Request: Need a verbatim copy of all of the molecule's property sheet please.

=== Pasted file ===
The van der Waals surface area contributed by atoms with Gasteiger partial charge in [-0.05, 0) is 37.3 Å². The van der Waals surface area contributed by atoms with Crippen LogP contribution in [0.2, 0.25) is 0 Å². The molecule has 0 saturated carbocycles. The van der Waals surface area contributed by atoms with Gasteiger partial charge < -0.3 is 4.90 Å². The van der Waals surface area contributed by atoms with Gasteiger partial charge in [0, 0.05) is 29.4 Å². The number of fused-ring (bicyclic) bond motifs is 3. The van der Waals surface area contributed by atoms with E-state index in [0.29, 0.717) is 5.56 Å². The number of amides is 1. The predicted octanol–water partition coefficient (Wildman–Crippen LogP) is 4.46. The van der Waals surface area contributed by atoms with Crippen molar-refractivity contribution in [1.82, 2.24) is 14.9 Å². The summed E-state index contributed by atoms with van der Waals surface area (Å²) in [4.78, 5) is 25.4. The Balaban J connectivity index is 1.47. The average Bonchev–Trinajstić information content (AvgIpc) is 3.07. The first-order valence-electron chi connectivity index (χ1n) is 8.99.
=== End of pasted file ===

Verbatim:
The van der Waals surface area contributed by atoms with Gasteiger partial charge in [-0.05, 0) is 37.3 Å². The van der Waals surface area contributed by atoms with Crippen LogP contribution in [0.2, 0.25) is 0 Å². The molecule has 0 saturated carbocycles. The van der Waals surface area contributed by atoms with Gasteiger partial charge < -0.3 is 4.90 Å². The van der Waals surface area contributed by atoms with Gasteiger partial charge in [0, 0.05) is 29.4 Å². The number of fused-ring (bicyclic) bond motifs is 3. The van der Waals surface area contributed by atoms with E-state index in [0.29, 0.717) is 5.56 Å². The number of amides is 1. The predicted octanol–water partition coefficient (Wildman–Crippen LogP) is 4.46. The van der Waals surface area contributed by atoms with Crippen molar-refractivity contribution in [1.82, 2.24) is 14.9 Å². The summed E-state index contributed by atoms with van der Waals surface area (Å²) in [4.78, 5) is 25.4. The Balaban J connectivity index is 1.47. The average Bonchev–Trinajstić information content (AvgIpc) is 3.07. The first-order valence-electron chi connectivity index (χ1n) is 8.99.